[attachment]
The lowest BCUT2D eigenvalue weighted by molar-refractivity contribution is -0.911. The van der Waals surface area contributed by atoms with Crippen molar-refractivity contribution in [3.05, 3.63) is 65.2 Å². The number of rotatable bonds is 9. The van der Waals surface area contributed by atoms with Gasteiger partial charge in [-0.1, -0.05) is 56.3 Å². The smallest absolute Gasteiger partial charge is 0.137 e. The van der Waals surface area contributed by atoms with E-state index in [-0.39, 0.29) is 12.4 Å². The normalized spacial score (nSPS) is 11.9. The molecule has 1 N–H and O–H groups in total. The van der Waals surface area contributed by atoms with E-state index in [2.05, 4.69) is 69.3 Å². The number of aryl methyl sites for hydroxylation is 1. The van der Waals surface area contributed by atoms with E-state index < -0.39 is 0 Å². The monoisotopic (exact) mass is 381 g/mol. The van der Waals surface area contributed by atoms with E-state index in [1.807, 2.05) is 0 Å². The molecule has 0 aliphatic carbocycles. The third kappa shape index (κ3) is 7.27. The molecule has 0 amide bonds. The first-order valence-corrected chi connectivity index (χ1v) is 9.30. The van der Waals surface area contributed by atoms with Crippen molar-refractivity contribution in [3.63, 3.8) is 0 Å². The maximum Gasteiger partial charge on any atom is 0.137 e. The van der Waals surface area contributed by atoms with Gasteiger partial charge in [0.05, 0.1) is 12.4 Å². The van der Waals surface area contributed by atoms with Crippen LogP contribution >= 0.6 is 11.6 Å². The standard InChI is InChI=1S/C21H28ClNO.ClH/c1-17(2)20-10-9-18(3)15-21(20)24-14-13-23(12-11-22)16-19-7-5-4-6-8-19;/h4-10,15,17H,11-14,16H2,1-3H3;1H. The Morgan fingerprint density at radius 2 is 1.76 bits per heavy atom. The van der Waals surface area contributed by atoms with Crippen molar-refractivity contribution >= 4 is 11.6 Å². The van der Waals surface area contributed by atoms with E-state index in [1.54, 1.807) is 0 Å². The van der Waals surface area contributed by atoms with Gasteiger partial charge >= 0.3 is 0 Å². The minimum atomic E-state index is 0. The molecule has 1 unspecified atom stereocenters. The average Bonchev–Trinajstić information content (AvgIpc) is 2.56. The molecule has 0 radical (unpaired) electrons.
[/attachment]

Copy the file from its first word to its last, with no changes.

The lowest BCUT2D eigenvalue weighted by molar-refractivity contribution is -0.911. The van der Waals surface area contributed by atoms with Crippen molar-refractivity contribution in [3.05, 3.63) is 65.2 Å². The number of rotatable bonds is 9. The van der Waals surface area contributed by atoms with Gasteiger partial charge in [-0.1, -0.05) is 56.3 Å². The smallest absolute Gasteiger partial charge is 0.137 e. The van der Waals surface area contributed by atoms with E-state index in [-0.39, 0.29) is 12.4 Å². The normalized spacial score (nSPS) is 11.9. The molecule has 1 N–H and O–H groups in total. The van der Waals surface area contributed by atoms with E-state index in [2.05, 4.69) is 69.3 Å². The number of aryl methyl sites for hydroxylation is 1. The van der Waals surface area contributed by atoms with E-state index < -0.39 is 0 Å². The monoisotopic (exact) mass is 381 g/mol. The van der Waals surface area contributed by atoms with E-state index in [1.807, 2.05) is 0 Å². The molecule has 0 aliphatic carbocycles. The third kappa shape index (κ3) is 7.27. The molecule has 0 amide bonds. The first-order valence-corrected chi connectivity index (χ1v) is 9.30. The van der Waals surface area contributed by atoms with Crippen molar-refractivity contribution in [3.63, 3.8) is 0 Å². The maximum Gasteiger partial charge on any atom is 0.137 e. The van der Waals surface area contributed by atoms with Gasteiger partial charge in [0.05, 0.1) is 12.4 Å². The van der Waals surface area contributed by atoms with Crippen LogP contribution >= 0.6 is 11.6 Å². The standard InChI is InChI=1S/C21H28ClNO.ClH/c1-17(2)20-10-9-18(3)15-21(20)24-14-13-23(12-11-22)16-19-7-5-4-6-8-19;/h4-10,15,17H,11-14,16H2,1-3H3;1H. The Morgan fingerprint density at radius 2 is 1.76 bits per heavy atom. The van der Waals surface area contributed by atoms with Crippen molar-refractivity contribution >= 4 is 11.6 Å². The van der Waals surface area contributed by atoms with E-state index in [1.54, 1.807) is 0 Å². The van der Waals surface area contributed by atoms with Gasteiger partial charge >= 0.3 is 0 Å². The minimum atomic E-state index is 0. The molecule has 1 unspecified atom stereocenters. The average Bonchev–Trinajstić information content (AvgIpc) is 2.56. The molecule has 0 radical (unpaired) electrons.